During storage of DC α-mannitol, it must be ensured that the atmosphere is dry. It is advantageous to carry out the storage of the DC α-mannitol in a WPC with PE bag and integrated desiccant, since the PE bag is not permeable to water vapour. Moisture converts the α modification of the mannitol into the β modification. Under the above-described conditions, storage of the DC α-mannitol for a number of years is possible.

Through experiments, it has furthermore been found that, compared with the δ form of mannitol, α-mannitol can be converted into the β form in a simple manner by addition of moisture. For this purpose, water is added in order to control the conversion of α-mannitol into β-mannitol through the addition and the residence time in this process step. It must be noted here that the mannitol particles may be modified if water is added in too great an amount and too quickly.

For homogeneous binding-in of active ingredients, the active ingredient is, in a first step after preparation of the directly compressible α-mannitol, introduced into a suitable mixer and homogenised with the α-mannitol.

In the preparation of a formulation, the DC α-mannitol is homogenised with the active ingredient in a mixer and can immediately be compressed to form a tablet. The conversion of the α modification into the β modification can be controlled through the addition of water and the residence time. In the case of some active ingredients, this conversion has the advantage that they are bound into the grain structure of the mannitol.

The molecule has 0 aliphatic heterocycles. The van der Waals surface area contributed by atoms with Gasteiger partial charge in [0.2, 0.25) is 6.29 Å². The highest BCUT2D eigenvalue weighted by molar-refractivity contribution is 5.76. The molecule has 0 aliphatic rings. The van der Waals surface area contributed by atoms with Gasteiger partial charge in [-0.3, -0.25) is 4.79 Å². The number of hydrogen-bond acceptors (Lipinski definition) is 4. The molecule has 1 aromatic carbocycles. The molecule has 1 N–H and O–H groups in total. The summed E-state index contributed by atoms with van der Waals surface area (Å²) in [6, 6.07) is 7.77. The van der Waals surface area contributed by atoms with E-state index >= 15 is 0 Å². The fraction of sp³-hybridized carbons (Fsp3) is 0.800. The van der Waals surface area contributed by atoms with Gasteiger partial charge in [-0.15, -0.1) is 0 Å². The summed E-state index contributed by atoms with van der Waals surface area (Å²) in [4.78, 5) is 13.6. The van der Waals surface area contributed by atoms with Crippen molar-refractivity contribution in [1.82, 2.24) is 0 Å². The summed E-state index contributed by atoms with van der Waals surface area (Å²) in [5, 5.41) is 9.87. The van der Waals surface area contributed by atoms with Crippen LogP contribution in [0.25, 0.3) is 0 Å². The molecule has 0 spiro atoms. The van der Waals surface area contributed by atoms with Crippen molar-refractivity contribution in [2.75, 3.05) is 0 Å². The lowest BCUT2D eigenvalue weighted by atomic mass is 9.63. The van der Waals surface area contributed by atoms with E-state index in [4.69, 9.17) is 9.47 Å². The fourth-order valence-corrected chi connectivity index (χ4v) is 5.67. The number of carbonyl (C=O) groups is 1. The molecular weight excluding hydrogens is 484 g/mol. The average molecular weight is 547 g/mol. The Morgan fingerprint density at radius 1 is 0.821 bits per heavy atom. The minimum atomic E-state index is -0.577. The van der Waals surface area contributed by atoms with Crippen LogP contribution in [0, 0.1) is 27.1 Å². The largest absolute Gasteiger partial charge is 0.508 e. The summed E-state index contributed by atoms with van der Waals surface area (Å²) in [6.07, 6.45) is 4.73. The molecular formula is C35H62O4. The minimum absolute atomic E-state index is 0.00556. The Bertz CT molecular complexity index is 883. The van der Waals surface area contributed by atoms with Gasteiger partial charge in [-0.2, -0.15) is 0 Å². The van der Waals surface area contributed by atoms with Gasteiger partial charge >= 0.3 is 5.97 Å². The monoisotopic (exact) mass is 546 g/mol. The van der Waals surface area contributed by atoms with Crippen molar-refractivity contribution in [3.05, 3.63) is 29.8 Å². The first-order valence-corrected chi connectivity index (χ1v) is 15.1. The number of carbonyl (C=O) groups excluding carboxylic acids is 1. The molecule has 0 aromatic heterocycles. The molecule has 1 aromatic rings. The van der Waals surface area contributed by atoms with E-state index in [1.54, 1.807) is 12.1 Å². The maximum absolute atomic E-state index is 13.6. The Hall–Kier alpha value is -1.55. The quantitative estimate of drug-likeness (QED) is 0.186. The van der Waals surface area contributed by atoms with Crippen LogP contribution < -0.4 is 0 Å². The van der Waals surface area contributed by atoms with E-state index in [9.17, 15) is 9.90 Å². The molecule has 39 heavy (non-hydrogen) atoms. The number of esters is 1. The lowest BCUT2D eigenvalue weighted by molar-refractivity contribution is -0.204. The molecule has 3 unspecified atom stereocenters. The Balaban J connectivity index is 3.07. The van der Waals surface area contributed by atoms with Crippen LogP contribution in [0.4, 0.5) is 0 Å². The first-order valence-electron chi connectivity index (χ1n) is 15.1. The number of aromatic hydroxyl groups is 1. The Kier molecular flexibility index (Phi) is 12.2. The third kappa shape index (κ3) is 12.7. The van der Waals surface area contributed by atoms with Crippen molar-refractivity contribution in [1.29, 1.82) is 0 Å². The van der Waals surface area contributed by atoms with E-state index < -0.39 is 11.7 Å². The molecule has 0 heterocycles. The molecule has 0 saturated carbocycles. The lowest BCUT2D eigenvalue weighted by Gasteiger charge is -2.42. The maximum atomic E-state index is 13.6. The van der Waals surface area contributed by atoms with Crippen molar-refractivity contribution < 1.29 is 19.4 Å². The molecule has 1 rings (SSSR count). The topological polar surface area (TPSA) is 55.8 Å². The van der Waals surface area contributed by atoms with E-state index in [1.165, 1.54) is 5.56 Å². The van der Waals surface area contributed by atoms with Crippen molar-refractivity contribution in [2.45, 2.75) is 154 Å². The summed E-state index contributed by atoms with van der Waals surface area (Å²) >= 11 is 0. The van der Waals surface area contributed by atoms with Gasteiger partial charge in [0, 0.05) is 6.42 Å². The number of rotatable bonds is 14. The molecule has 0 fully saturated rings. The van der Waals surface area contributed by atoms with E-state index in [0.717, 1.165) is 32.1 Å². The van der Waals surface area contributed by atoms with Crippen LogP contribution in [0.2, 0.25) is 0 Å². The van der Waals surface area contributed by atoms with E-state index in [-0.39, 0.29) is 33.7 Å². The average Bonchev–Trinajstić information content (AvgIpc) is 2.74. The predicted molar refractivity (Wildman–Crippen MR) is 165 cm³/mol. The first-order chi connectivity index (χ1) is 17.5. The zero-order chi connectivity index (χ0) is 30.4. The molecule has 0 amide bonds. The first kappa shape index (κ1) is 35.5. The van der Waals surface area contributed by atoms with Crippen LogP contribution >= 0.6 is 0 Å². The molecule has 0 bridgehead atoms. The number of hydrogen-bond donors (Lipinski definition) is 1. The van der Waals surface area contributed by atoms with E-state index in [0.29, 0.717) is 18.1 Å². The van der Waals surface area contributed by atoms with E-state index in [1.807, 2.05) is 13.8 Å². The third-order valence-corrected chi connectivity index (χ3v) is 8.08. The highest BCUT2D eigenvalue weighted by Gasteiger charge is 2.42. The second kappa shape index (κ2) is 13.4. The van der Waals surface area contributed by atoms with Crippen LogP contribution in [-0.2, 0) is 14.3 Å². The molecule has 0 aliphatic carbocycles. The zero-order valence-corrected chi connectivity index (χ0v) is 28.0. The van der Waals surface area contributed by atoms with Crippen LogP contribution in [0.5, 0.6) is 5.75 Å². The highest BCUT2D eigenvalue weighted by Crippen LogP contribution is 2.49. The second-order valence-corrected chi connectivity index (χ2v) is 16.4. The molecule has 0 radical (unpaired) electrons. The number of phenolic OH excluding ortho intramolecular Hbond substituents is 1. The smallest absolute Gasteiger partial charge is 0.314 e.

For better understanding and in order to illustrate the invention, a general flow chart (FIG. 1) of the spray-drying plant described is given below, along with examples which are within the scope of protection of the present invention.

FIG. 1 shows a generalised flow chart of a possible embodiment of a spray-drying plant employed for carrying out the process, in which the numbers and letters given have the following meanings:

1 Air introduction chambers
2 Heating devices
3 Fill ports
4 Hot-air feed
5 Liquid feed
6 Spray air
7 Heating medium
8 Product
9 Powder
(9A finely divided powder (dust), 9B coarse powder)
10 Star valve (10A and 10B) for regulating the powder recycling
A Fluidised-bed apparatus
B Spray-drying unit
C Granulation nozzles
D Powder-metering device
E Fan for powder recycling
F Valve flaps
G Dynamic filter

With reference to the components mentioned in the description and given in the flow chart, it is readily possible for the person skilled in the art to produce an appropriate plant for carrying out the process by selecting commercially available individual components. It goes without saying for the person skilled in the relevant art that both additional electrical and mechanical control units have to be installed for operation of the plant in order to be able to regulate and vary the parameters in the process according to the invention, as described.